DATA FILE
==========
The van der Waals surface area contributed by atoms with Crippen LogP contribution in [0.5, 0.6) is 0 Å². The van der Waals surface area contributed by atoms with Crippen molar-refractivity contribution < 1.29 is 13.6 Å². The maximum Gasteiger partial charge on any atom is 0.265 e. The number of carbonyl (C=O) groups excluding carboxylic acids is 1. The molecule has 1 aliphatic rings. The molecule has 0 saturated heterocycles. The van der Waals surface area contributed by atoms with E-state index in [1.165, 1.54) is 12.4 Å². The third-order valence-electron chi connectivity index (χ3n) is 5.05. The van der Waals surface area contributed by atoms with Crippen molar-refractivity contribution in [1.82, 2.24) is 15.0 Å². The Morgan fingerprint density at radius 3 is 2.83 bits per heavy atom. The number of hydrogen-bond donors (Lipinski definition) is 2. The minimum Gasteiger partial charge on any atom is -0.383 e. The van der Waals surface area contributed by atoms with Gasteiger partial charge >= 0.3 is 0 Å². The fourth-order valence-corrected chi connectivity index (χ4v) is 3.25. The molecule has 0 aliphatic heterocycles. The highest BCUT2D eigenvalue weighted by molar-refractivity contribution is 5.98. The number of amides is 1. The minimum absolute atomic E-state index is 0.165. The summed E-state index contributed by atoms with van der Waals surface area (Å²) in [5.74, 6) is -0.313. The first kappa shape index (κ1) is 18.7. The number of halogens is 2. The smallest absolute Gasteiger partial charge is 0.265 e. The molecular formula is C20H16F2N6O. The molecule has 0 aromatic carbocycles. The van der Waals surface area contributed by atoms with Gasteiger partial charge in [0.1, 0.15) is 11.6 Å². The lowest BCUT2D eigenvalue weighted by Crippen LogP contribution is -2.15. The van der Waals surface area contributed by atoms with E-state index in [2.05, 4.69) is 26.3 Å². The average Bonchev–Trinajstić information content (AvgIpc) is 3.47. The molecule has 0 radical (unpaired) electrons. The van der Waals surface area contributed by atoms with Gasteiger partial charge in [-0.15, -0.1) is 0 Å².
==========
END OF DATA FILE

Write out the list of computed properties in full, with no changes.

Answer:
The van der Waals surface area contributed by atoms with Crippen LogP contribution in [0.5, 0.6) is 0 Å². The van der Waals surface area contributed by atoms with Crippen molar-refractivity contribution < 1.29 is 13.6 Å². The maximum Gasteiger partial charge on any atom is 0.265 e. The number of carbonyl (C=O) groups excluding carboxylic acids is 1. The molecule has 1 aliphatic rings. The molecule has 0 saturated heterocycles. The van der Waals surface area contributed by atoms with E-state index in [1.165, 1.54) is 12.4 Å². The third-order valence-electron chi connectivity index (χ3n) is 5.05. The van der Waals surface area contributed by atoms with Crippen molar-refractivity contribution in [1.82, 2.24) is 15.0 Å². The Morgan fingerprint density at radius 3 is 2.83 bits per heavy atom. The number of hydrogen-bond donors (Lipinski definition) is 2. The minimum Gasteiger partial charge on any atom is -0.383 e. The van der Waals surface area contributed by atoms with Gasteiger partial charge >= 0.3 is 0 Å². The fourth-order valence-corrected chi connectivity index (χ4v) is 3.25. The molecule has 0 aliphatic heterocycles. The highest BCUT2D eigenvalue weighted by molar-refractivity contribution is 5.98. The number of amides is 1. The minimum absolute atomic E-state index is 0.165. The summed E-state index contributed by atoms with van der Waals surface area (Å²) in [5.74, 6) is -0.313. The first kappa shape index (κ1) is 18.7. The number of halogens is 2. The smallest absolute Gasteiger partial charge is 0.265 e. The molecular formula is C20H16F2N6O. The molecule has 0 aromatic carbocycles. The van der Waals surface area contributed by atoms with Gasteiger partial charge in [0.1, 0.15) is 11.6 Å². The lowest BCUT2D eigenvalue weighted by Crippen LogP contribution is -2.15. The van der Waals surface area contributed by atoms with E-state index in [2.05, 4.69) is 26.3 Å². The average Bonchev–Trinajstić information content (AvgIpc) is 3.47. The molecule has 0 radical (unpaired) electrons. The van der Waals surface area contributed by atoms with Gasteiger partial charge in [-0.15, -0.1) is 0 Å².